Subtle Excellence: The Tricking of Freya Skip to content

Subtle Excellence: The Tricking of Freya

First when I heard of Christina Sunley’s debut The Tricking of Freya I thought it was some wishy-washy mystical tale loosely based on Norse mythology, Icelandic sagas and unrealistic stereotypes of Vikings. An unfair assessment, perhaps, but I have read—or tried to read but given up on—such American books before.

I gave Sunley the benefit of a doubt, though, because she actually has a real connection with Iceland, being of Icelandic descent and growing up listening to stories from Iceland.

Already after reading the first page I realized that The Tricking of Freya is a completely different kind of book than I had assumed.

The main protagonist Freya is not the goddess Freya, but simply an American girl whose grandparents migrated from Iceland to North America.

Freya grows up with her elderly and sensible mother in a quiet suburb in Connecticut and spends her summers with her grandmother and aunt in Gimli, New Iceland, Canada.

While her mother isn’t especially efficient in passing her Icelandic heritage on to her, Freya’s spinster aunt eagerly teaches her all about her Icelandic origin.

So far the storyline seems pretty straightforward and uneventful, Freya’s life easygoing and harmonious. However, her beloved aunt, Ingibjörg, or Birdie, is exceptionally moody and her violent mood swings both enrich and darken the lives of her family.

Then a fateful accident drastically changes the life of the young Freya from a cheerful, playful kid to a plain, obedient adolescent, whose primary goal in life is to please others.

Yet, after suppressing her own desires for years, Freya lets her aunt convince her to join her on a wild and fateful adventure to the home country.

The Tricking of Freya is primarily a story of broken relationships and family secrets. It is also a story of the conflict immigrant families often experience between preserving their roots and cultural heritage and adapting to their new home.

The stage could have been set within any immigrant community but Sunley chose her own, spicing it up with references to Norse mythology and Icelandic sagas.

Although Freya is a girl but not a goddess, the goddess Freyja does play an important part in the plot as do other aspects of Norse mythology.

The title of the book is a reference to The Tricking of Gylfi, or Gylfaginning, the first part of the Prose Edda, an important mediaeval source of Norse mythology.

It tells the tale of King Gylfi of Sweden journeys to Ásgardur as the wanderer Gangleri to learn about the secrets of Aesir, the gods.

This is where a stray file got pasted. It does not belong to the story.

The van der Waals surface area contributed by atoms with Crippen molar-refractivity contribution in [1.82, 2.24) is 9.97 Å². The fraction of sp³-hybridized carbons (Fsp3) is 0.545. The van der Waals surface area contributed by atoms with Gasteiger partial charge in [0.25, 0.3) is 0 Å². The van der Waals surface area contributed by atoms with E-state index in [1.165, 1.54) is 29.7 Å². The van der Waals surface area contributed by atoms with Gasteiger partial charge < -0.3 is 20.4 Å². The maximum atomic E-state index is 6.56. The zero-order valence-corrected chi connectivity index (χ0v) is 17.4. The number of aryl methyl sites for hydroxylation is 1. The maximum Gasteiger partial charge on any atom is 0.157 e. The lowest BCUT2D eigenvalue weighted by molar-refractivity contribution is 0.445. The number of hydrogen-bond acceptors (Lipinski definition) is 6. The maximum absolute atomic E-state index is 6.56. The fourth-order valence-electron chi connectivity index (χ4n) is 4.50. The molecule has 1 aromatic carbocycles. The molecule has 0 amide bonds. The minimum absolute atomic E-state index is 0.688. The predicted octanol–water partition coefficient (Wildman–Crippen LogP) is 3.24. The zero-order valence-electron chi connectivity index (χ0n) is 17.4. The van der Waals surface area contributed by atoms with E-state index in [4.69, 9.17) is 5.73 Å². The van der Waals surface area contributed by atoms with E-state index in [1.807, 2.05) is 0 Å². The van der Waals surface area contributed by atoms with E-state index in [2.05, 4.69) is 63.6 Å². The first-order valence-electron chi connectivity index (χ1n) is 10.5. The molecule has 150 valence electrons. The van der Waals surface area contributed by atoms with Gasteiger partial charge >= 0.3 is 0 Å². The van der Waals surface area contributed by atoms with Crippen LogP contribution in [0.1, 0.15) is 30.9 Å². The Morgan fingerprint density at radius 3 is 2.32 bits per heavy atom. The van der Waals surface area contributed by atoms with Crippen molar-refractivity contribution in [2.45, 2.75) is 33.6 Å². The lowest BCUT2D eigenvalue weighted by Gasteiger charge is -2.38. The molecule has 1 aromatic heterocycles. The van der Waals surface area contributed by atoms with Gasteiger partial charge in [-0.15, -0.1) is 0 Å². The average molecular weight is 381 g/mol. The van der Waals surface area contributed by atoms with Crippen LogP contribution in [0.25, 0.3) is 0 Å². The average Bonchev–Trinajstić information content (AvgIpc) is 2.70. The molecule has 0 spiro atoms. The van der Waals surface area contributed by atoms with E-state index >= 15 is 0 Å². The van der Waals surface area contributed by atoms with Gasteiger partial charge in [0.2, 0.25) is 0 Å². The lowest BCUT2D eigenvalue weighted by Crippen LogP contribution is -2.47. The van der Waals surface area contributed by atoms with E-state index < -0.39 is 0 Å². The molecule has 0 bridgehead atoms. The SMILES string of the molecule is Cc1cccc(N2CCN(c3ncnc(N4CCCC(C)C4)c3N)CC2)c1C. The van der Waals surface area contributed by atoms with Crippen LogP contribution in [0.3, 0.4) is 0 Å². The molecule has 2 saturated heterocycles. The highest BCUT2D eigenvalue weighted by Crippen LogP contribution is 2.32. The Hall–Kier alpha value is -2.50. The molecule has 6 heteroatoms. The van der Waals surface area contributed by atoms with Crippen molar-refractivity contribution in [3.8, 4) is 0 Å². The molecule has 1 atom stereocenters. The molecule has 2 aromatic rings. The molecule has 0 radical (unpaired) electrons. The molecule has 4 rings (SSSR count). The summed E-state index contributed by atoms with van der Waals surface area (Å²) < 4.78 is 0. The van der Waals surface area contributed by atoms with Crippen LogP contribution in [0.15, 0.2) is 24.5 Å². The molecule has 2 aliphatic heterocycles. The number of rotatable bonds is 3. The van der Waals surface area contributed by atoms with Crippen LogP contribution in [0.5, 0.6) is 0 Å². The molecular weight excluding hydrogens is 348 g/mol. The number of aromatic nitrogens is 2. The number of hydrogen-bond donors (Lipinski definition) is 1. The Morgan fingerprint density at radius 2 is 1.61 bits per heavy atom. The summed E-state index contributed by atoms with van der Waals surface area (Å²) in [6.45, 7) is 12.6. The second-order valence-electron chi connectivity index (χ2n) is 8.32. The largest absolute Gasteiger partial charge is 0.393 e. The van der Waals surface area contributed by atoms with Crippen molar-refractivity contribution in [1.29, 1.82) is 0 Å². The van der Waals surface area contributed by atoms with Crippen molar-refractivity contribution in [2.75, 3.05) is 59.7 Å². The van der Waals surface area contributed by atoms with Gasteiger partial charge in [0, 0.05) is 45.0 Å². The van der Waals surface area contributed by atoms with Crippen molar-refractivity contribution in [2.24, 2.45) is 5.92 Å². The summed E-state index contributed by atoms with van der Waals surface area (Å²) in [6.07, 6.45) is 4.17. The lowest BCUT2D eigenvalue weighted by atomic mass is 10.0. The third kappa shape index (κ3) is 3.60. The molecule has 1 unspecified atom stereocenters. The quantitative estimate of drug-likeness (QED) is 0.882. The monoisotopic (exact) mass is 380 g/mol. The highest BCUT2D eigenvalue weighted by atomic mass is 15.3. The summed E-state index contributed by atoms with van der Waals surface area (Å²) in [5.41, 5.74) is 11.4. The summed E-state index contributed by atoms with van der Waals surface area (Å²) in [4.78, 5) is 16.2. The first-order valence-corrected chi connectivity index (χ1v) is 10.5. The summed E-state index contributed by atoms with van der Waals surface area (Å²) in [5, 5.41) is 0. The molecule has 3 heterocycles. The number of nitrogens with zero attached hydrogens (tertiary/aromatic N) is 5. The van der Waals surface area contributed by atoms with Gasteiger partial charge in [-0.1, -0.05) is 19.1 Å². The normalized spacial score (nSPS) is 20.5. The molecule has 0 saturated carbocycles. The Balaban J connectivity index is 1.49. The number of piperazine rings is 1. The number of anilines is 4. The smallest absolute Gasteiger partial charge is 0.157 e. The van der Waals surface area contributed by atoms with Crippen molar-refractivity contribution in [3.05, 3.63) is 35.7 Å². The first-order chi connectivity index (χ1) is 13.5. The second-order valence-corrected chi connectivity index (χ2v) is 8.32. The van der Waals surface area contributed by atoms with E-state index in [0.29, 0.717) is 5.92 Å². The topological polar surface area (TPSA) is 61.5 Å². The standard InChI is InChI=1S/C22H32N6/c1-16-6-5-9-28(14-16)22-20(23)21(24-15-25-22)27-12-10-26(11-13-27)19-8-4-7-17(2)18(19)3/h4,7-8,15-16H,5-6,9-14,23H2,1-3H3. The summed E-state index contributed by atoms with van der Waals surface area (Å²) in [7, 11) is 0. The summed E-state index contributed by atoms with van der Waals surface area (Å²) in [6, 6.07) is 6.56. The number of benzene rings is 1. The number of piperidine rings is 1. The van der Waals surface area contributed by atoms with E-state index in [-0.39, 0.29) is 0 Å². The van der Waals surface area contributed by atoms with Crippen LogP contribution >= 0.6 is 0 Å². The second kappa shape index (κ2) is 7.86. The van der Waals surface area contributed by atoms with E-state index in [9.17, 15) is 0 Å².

He poses questions to three kings, unaware that they are a cover that Ódinn, the highest of the gods, has created, because he knew of Gylfi’s intention all along.

And so it is Gylfi who is tricked. As is Freya in Sunley’s book. The connection between the two stories is brilliant in its subtleness.

The setting becomes very realistic in Sunley’s description, never once appearing pretentious. She obviously knows what she is talking about and has done extensive research to back up her storyline.

However, as I tend to be fussy about details, it bothered me that the book wasn’t proofread by a native Icelander—not thoroughly enough, at least. Sunley uses many Icelandic phrases in dialogues, which are correct almost without exception.

But there were a few examples which ruined the overall professional feeling of the book.

In Iceland the roads are often so narrow that they only fit one car at a time. When such a road leads across a hill and you can’t see if there’s a car on the opposite side it is called a blindhaed (“blind hill”).

Sunley confused the word haed with a similar Icelandic word, heidi, which means heath or mountain pass, and called the phenomenon blind heid in her book.

A minor detail, I know, but it bothered me all the same and I assume the same applies to most other Icelandic-speaking readers.

I would have let it slide if there weren’t other inaccuracies of the same nature, mostly towards the end.

The female version of snjall (“clever”) is snjöll, not snjal. The patronym Jóhannsson is spelled with two s-es, not one, and if someone’s father is called Úlfur his surname is Úlfsson, not Úlfurson.

Also, based on how the plot was unraveling, I had expected a more explosive ending. I thought Sunley would go all the way with the Norse mythology comparison and give Freya a fate more similar to that of her goddess namesake’s. Not have it take over the story, just follow it through.

Nevertheless, The Tricking of Freya was a pleasantly surprising read. I enjoyed every page of it. The characters were interesting, I love it how Sunley managed to weave some Icelandicness into the plot without making it dominant and it was interesting to learn more about the Icelandic settlements in North America.

For a debut, The Tricking of Freya is excellent. I can only encourage Sunley to write more and I’m looking forward to what she comes up with next.

The book is available on

Eygló Svala Arnarsdóttir

Sign up for our weekly newsletter

Get news from Iceland, photos, and in-depth stories delivered to your inbox every week!

* indicates required

Subscribe to Iceland Review

In-depth stories and high-quality photography showcasing life in Iceland!

Share article